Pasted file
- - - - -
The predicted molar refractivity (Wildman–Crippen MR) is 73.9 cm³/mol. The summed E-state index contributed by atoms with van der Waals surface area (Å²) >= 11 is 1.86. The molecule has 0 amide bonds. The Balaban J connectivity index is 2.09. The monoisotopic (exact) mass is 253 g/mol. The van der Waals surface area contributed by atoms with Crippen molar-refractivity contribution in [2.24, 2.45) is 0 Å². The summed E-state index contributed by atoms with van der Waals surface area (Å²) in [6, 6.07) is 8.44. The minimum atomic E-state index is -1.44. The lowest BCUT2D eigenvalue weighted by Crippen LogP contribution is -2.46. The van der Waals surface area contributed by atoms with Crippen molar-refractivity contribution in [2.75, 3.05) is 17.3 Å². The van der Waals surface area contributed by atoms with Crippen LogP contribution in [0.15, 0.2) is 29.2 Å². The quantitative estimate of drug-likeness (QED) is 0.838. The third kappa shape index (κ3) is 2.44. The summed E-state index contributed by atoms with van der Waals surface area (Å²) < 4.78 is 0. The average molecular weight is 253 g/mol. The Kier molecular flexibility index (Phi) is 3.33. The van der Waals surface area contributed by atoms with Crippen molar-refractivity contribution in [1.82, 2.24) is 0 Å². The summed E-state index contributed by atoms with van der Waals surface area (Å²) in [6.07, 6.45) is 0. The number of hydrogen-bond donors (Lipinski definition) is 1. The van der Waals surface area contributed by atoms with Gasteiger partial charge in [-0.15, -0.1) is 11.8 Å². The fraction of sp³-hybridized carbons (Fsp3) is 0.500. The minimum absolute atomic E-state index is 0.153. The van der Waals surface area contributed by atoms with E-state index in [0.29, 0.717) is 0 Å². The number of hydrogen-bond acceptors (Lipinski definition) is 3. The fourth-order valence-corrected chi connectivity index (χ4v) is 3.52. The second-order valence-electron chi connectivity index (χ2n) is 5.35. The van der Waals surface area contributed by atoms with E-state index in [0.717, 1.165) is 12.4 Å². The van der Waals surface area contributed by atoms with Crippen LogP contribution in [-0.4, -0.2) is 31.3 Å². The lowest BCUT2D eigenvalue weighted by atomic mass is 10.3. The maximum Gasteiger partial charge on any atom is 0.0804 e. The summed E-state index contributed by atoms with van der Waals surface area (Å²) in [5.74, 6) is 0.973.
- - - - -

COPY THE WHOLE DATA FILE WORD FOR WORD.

The predicted molar refractivity (Wildman–Crippen MR) is 73.9 cm³/mol. The summed E-state index contributed by atoms with van der Waals surface area (Å²) >= 11 is 1.86. The molecule has 0 amide bonds. The Balaban J connectivity index is 2.09. The monoisotopic (exact) mass is 253 g/mol. The van der Waals surface area contributed by atoms with Crippen molar-refractivity contribution in [2.24, 2.45) is 0 Å². The summed E-state index contributed by atoms with van der Waals surface area (Å²) in [6, 6.07) is 8.44. The minimum atomic E-state index is -1.44. The lowest BCUT2D eigenvalue weighted by Crippen LogP contribution is -2.46. The van der Waals surface area contributed by atoms with Crippen molar-refractivity contribution in [2.75, 3.05) is 17.3 Å². The van der Waals surface area contributed by atoms with Crippen LogP contribution in [0.15, 0.2) is 29.2 Å². The quantitative estimate of drug-likeness (QED) is 0.838. The third kappa shape index (κ3) is 2.44. The summed E-state index contributed by atoms with van der Waals surface area (Å²) < 4.78 is 0. The average molecular weight is 253 g/mol. The Kier molecular flexibility index (Phi) is 3.33. The van der Waals surface area contributed by atoms with Crippen molar-refractivity contribution in [1.82, 2.24) is 0 Å². The summed E-state index contributed by atoms with van der Waals surface area (Å²) in [6.07, 6.45) is 0. The number of hydrogen-bond donors (Lipinski definition) is 1. The van der Waals surface area contributed by atoms with Gasteiger partial charge in [-0.15, -0.1) is 11.8 Å². The fraction of sp³-hybridized carbons (Fsp3) is 0.500. The minimum absolute atomic E-state index is 0.153. The van der Waals surface area contributed by atoms with E-state index in [0.29, 0.717) is 0 Å². The number of hydrogen-bond acceptors (Lipinski definition) is 3. The fourth-order valence-corrected chi connectivity index (χ4v) is 3.52. The second-order valence-electron chi connectivity index (χ2n) is 5.35. The van der Waals surface area contributed by atoms with E-state index in [0.717, 1.165) is 12.4 Å². The van der Waals surface area contributed by atoms with Crippen LogP contribution in [-0.4, -0.2) is 31.3 Å². The lowest BCUT2D eigenvalue weighted by atomic mass is 10.3. The maximum Gasteiger partial charge on any atom is 0.0804 e. The summed E-state index contributed by atoms with van der Waals surface area (Å²) in [5.74, 6) is 0.973.